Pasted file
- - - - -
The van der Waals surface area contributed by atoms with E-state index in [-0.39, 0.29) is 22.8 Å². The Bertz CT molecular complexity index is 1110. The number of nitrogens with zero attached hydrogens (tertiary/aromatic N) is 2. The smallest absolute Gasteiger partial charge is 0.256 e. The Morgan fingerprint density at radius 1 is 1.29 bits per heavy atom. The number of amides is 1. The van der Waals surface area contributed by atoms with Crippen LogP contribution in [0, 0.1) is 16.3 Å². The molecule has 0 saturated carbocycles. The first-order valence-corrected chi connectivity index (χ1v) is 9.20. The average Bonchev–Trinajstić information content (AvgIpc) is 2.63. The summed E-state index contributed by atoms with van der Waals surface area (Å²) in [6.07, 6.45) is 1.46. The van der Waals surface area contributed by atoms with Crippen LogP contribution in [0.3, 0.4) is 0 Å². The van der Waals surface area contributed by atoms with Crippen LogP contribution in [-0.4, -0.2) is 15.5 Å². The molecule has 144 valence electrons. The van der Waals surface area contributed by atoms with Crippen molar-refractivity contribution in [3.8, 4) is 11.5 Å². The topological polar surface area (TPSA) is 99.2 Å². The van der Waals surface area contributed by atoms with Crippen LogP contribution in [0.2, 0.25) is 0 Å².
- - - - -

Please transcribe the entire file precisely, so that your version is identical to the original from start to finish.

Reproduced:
The van der Waals surface area contributed by atoms with E-state index in [-0.39, 0.29) is 22.8 Å². The Bertz CT molecular complexity index is 1110. The number of nitrogens with zero attached hydrogens (tertiary/aromatic N) is 2. The smallest absolute Gasteiger partial charge is 0.256 e. The Morgan fingerprint density at radius 1 is 1.29 bits per heavy atom. The number of amides is 1. The van der Waals surface area contributed by atoms with Crippen LogP contribution in [0, 0.1) is 16.3 Å². The molecule has 0 saturated carbocycles. The first-order valence-corrected chi connectivity index (χ1v) is 9.20. The average Bonchev–Trinajstić information content (AvgIpc) is 2.63. The summed E-state index contributed by atoms with van der Waals surface area (Å²) in [6.07, 6.45) is 1.46. The van der Waals surface area contributed by atoms with Crippen LogP contribution in [0.3, 0.4) is 0 Å². The van der Waals surface area contributed by atoms with Crippen LogP contribution in [-0.4, -0.2) is 15.5 Å². The molecule has 144 valence electrons. The van der Waals surface area contributed by atoms with Crippen molar-refractivity contribution in [3.8, 4) is 11.5 Å². The topological polar surface area (TPSA) is 99.2 Å². The van der Waals surface area contributed by atoms with Crippen LogP contribution in [0.2, 0.25) is 0 Å².